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Time to Recognize and Honor Patients

Posted By Administration, Thursday, February 18, 2016

Patient Safety Awareness Week aims to engage health consumers in greater understanding of what we mean when we talk about patient safety.


By Tejal K. Gandhi, MD, MPH, CPPS

Tejal K. Gandhi


Anyone working in health care is likely to be aware of some of the many recognition weeks that take place throughout the year. From National CRNA Week (in January) to National Radiologic Technology Week (in November), the health care industry sets aside time to recognize the specialized efforts, skills, and dedication of its workforce.


Likewise, disease-specific weeks and months abound, from American Heart Month (February) to Diabetic Eye Disease Month (November), with the goals of informing the public of risks and prevention.


Patient Safety Awareness Week, which NPSF has led in March every year since 2002, is a bit different from the rest. It does not honor a specific area of the health care workforce, and it does not target a single issue. Instead, this recognition week challenges all health professionals and workers to put the focus on patients and families and on the need to create the safest health care delivery environment possible.


Like the disease-specific weeks and months, however, Patient Safety Awareness Week does aim to engage health consumers in greater understanding of the problem and what we mean when we talk about patient safety.


This year, in the wake of the recent NPSF report calling for a public health approach to improve patient safety, NPSF has initiated an ongoing campaign. The United for Patient Safety campaign seeks to highlight and reinforce the fact that everyone has a role to play in keeping patients safe and free from harm. Patient Safety Awareness Week, March 13-19, will be observed as a highlight of the campaign, through the message that “every day is patient safety day.”


Among the activities we have planned for the week is a webcast with distinguished speakers from the Centers for Disease Control and Prevention, the Agency for Healthcare Research and Quality, the Centers for Medicare and Medicaid Services, and NPSF. We anticipate a thought-provoking discussion about how we can apply the theories and principles of public health to accelerate progress in patient safety.


According to the CDC Foundation, “Injury prevention and detection are key components of public health. . . . Overall, public health is concerned with protecting the health of entire populations.” Even the healthiest among us is likely to be a patient one day, meaning the entire population has a stake in the safety of the health care system and the need to prevent harm.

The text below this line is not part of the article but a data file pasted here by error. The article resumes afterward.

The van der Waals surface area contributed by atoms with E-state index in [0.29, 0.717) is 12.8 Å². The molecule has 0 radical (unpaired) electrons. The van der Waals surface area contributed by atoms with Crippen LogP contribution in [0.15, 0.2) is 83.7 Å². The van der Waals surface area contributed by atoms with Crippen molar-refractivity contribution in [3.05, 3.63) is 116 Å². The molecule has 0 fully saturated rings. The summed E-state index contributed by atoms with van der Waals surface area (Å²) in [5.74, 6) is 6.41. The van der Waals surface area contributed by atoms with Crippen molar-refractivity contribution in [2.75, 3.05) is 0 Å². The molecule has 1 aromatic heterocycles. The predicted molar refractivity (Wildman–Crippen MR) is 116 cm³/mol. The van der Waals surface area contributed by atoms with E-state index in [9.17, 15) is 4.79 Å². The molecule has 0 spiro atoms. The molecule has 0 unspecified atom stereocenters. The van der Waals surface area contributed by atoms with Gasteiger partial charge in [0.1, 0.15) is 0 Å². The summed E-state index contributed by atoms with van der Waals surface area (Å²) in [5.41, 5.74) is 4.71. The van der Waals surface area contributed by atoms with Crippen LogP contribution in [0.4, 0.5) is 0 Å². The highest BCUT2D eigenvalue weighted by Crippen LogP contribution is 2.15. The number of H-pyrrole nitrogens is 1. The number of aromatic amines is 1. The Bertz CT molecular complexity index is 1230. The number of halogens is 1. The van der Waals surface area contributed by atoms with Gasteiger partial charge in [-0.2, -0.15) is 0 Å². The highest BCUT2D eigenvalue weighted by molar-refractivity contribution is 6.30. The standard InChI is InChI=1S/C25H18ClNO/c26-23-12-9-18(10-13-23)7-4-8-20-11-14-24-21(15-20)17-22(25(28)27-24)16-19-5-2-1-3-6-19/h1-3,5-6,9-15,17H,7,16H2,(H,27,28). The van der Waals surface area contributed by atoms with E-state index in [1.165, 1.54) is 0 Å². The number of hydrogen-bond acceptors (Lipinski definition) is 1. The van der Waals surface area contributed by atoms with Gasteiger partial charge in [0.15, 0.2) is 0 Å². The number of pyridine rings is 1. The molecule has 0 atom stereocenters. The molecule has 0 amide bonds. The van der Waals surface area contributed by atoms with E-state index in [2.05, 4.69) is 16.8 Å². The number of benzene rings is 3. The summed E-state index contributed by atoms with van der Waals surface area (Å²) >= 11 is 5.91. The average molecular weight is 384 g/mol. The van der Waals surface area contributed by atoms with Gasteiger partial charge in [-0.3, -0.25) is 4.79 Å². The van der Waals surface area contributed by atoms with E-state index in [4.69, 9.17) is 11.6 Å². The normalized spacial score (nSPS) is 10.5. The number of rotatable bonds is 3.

Public health practice relies on research into the causes of disease and injury and application of broad programs to address them. Speaking last year about the Future of Public Health, Dr. Tom Frieden, director of the CDC, noted that, “The involvement of many parts of society, including government agencies, health organizations, nongovernmental organizations, clinicians, the private sector, and communities, is increasingly important for success” in public health efforts.


The same is true when it comes to patient safety; we need everyone to be involved.


What can you do? To begin, visit where you can honor a loved one affected by medical error, download educational materials, or share your plans for observing Patient Safety Awareness Week in your organization or community.


Join us March 17 at 1:00 PM Eastern Time for a complimentary webcast, Patient Safety Is a Public Health Issue. Registration is open to all. Comment on this post below.  Note: To comment, you must first register on the website. If you are already registered, you must log in to comment.

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Tejal K. Gandhi, MD, MPH, CPPS, is president and chief executive officer of the National Patient Safety Foundation and of the NPSF Lucian Leape Institute.

Tags:  patient safety  patients  public health 

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